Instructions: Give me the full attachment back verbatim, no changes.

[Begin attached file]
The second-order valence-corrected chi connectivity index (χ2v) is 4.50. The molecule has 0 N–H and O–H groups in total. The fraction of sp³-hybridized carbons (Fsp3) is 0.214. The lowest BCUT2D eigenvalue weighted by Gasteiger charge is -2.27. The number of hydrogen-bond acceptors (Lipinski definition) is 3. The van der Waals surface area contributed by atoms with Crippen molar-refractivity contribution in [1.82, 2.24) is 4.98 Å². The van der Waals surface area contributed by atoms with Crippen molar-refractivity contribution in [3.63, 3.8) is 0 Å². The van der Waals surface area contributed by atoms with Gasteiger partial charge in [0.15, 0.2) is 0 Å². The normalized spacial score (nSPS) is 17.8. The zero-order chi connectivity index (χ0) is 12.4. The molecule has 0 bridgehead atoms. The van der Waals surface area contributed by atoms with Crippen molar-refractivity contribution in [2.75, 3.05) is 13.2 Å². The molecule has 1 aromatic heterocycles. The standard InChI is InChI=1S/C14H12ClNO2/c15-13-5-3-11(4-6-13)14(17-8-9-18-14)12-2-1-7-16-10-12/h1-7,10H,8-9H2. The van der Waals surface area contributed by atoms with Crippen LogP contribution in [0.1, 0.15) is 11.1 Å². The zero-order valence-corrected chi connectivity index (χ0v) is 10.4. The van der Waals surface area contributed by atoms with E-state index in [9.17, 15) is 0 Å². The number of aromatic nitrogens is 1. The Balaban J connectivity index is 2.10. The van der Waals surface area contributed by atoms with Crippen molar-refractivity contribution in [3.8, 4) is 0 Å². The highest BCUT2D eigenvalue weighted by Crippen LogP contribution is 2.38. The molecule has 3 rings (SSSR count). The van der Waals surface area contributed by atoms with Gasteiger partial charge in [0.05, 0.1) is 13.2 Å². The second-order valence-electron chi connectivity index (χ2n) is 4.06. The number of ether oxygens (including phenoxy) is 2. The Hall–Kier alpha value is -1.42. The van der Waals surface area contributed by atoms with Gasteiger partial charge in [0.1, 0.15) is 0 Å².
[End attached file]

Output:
The second-order valence-corrected chi connectivity index (χ2v) is 4.50. The molecule has 0 N–H and O–H groups in total. The fraction of sp³-hybridized carbons (Fsp3) is 0.214. The lowest BCUT2D eigenvalue weighted by Gasteiger charge is -2.27. The number of hydrogen-bond acceptors (Lipinski definition) is 3. The van der Waals surface area contributed by atoms with Crippen molar-refractivity contribution in [1.82, 2.24) is 4.98 Å². The van der Waals surface area contributed by atoms with Crippen molar-refractivity contribution in [3.63, 3.8) is 0 Å². The van der Waals surface area contributed by atoms with Gasteiger partial charge in [0.15, 0.2) is 0 Å². The normalized spacial score (nSPS) is 17.8. The zero-order chi connectivity index (χ0) is 12.4. The molecule has 0 bridgehead atoms. The van der Waals surface area contributed by atoms with Crippen molar-refractivity contribution in [2.75, 3.05) is 13.2 Å². The molecule has 1 aromatic heterocycles. The standard InChI is InChI=1S/C14H12ClNO2/c15-13-5-3-11(4-6-13)14(17-8-9-18-14)12-2-1-7-16-10-12/h1-7,10H,8-9H2. The van der Waals surface area contributed by atoms with Crippen LogP contribution in [0.1, 0.15) is 11.1 Å². The zero-order valence-corrected chi connectivity index (χ0v) is 10.4. The van der Waals surface area contributed by atoms with E-state index in [9.17, 15) is 0 Å². The number of aromatic nitrogens is 1. The Balaban J connectivity index is 2.10. The van der Waals surface area contributed by atoms with Crippen molar-refractivity contribution in [3.8, 4) is 0 Å². The highest BCUT2D eigenvalue weighted by Crippen LogP contribution is 2.38. The molecule has 3 rings (SSSR count). The van der Waals surface area contributed by atoms with Gasteiger partial charge in [0.05, 0.1) is 13.2 Å². The second-order valence-electron chi connectivity index (χ2n) is 4.06. The number of ether oxygens (including phenoxy) is 2. The Hall–Kier alpha value is -1.42. The van der Waals surface area contributed by atoms with Gasteiger partial charge in [0.1, 0.15) is 0 Å².